Ports in Japan and China top the list of ten ports in the world with the highest catastrophe risk, according to analysis released by California-based catastrophe risk management firm RMS.
According to the analysis, the port of Nagoya in Japan could cause a USD 2.3 billion cost to insurers from a 1-in-500-year catastrophe event and the port of Guangzhou in China a cost of USD 2 billion.
Following the first two ports, six of the top ten ports are in the US, with the remaining two in Europe. These ports include Plaquemines (US), Bremerhaven (Germany), New Orleans (US), Pascagoula (US), Beaumont (US), Baton Rouge (US), Houston (US) and Le Havre (France).
In addition, RMS’ findings show that a port’s size and its catastrophe loss potential are not in a strong correlation.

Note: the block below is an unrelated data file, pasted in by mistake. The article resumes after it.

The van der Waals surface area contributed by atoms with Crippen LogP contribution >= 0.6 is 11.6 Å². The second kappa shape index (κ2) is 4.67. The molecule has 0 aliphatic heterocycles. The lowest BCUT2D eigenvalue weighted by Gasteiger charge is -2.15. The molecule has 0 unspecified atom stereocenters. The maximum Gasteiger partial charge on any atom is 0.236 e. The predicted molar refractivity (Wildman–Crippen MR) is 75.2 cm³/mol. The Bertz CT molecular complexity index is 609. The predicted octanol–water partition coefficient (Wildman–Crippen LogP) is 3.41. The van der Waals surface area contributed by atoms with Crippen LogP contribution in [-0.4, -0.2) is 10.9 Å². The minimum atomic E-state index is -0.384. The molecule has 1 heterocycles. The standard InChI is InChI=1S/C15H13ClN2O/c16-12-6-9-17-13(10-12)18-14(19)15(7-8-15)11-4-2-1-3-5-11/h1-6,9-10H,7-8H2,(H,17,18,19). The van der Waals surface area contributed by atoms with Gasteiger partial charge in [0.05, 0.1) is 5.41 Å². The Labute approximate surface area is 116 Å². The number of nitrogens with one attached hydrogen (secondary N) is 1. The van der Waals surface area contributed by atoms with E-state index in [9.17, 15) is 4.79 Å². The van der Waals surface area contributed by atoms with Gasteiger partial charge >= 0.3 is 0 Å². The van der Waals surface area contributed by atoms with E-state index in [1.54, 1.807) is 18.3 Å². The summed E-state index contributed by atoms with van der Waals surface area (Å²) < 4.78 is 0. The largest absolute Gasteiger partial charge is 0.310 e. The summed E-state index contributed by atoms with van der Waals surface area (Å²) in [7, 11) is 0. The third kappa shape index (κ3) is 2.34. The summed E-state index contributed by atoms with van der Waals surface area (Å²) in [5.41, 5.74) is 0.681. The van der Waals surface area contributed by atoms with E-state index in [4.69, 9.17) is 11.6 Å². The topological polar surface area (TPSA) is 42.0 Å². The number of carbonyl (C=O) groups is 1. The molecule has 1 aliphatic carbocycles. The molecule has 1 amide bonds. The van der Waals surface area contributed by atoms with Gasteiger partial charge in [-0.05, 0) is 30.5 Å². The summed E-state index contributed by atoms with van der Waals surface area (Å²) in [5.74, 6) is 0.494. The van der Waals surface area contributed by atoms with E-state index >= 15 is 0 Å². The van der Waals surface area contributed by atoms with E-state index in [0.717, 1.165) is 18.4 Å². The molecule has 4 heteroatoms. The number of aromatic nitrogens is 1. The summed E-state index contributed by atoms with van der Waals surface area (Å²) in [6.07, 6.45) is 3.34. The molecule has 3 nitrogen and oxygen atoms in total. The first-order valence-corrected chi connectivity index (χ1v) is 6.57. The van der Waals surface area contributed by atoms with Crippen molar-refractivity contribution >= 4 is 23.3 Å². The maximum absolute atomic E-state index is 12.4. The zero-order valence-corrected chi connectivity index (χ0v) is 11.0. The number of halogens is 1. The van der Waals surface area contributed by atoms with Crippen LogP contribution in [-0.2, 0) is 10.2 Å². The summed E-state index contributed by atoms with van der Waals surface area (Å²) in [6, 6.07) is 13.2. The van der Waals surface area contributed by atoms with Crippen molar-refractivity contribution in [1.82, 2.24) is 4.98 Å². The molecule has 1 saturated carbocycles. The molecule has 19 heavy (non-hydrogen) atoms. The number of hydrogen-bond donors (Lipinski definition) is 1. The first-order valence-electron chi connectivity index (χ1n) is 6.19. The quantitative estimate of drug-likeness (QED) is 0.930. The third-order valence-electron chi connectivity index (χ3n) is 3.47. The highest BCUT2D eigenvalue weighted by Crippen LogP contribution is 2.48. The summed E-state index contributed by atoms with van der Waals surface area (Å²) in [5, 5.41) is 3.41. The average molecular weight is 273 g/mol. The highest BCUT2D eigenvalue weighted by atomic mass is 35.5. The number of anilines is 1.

“Surprisingly, it is not just the biggest container hubs that have a high risk of loss. Smaller ports in the U.S. such as Plaquemines, LA and Pascagoula, MS, as well as Bremerhaven in Germany also feature in the ranking due to their cargo type and the natural hazards they face,” RMS said.
While the use of containers in shipping has hugely benefitted the global economy, it has increased catastrophic risk exposures for marine insurers due to the increasing size of ships and the increasing capacities of ports and storage facilities.
Larger vessels have rendered many river ports inaccessible forcing shippers to rely on seaside ports, which are more vulnerable to hurricanes, typhoons, and storm surge. Furthermore, many ports are built on landfill, amplifying their vulnerability to earthquake risk, according to RMS.
“The value of global catastrophe-exposed cargo is huge and is expected to continue growing,” Chris Folkman, director, Product Management at RMS, said.
RMS published the analysis a year after the Tianjin port explosion in China that caused more than USD 3 billion damage.